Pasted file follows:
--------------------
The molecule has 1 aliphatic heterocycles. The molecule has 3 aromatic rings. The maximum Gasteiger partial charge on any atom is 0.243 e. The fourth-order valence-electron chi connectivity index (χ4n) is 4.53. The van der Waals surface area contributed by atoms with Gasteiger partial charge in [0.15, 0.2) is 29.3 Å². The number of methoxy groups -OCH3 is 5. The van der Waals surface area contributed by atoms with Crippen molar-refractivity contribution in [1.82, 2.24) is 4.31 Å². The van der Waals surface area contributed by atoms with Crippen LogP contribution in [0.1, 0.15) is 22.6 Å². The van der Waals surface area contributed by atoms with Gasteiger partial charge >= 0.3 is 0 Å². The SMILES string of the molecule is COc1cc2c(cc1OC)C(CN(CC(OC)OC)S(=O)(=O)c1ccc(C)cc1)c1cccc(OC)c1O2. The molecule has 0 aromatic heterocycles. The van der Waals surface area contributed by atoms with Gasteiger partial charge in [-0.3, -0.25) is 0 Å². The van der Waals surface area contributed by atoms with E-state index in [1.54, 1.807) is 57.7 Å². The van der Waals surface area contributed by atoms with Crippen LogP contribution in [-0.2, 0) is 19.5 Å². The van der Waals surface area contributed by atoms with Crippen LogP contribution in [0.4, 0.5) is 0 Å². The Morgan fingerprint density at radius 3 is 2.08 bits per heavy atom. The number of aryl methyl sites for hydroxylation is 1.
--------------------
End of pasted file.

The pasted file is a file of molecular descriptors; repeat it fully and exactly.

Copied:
The molecule has 1 aliphatic heterocycles. The molecule has 3 aromatic rings. The maximum Gasteiger partial charge on any atom is 0.243 e. The fourth-order valence-electron chi connectivity index (χ4n) is 4.53. The van der Waals surface area contributed by atoms with Gasteiger partial charge in [0.15, 0.2) is 29.3 Å². The number of methoxy groups -OCH3 is 5. The van der Waals surface area contributed by atoms with Crippen molar-refractivity contribution in [1.82, 2.24) is 4.31 Å². The van der Waals surface area contributed by atoms with Crippen LogP contribution in [0.1, 0.15) is 22.6 Å². The van der Waals surface area contributed by atoms with Gasteiger partial charge >= 0.3 is 0 Å². The SMILES string of the molecule is COc1cc2c(cc1OC)C(CN(CC(OC)OC)S(=O)(=O)c1ccc(C)cc1)c1cccc(OC)c1O2. The molecule has 0 aromatic heterocycles. The van der Waals surface area contributed by atoms with Gasteiger partial charge in [-0.3, -0.25) is 0 Å². The van der Waals surface area contributed by atoms with E-state index in [1.54, 1.807) is 57.7 Å². The van der Waals surface area contributed by atoms with Crippen LogP contribution in [-0.2, 0) is 19.5 Å². The van der Waals surface area contributed by atoms with Crippen LogP contribution in [0.4, 0.5) is 0 Å². The Morgan fingerprint density at radius 3 is 2.08 bits per heavy atom. The number of aryl methyl sites for hydroxylation is 1.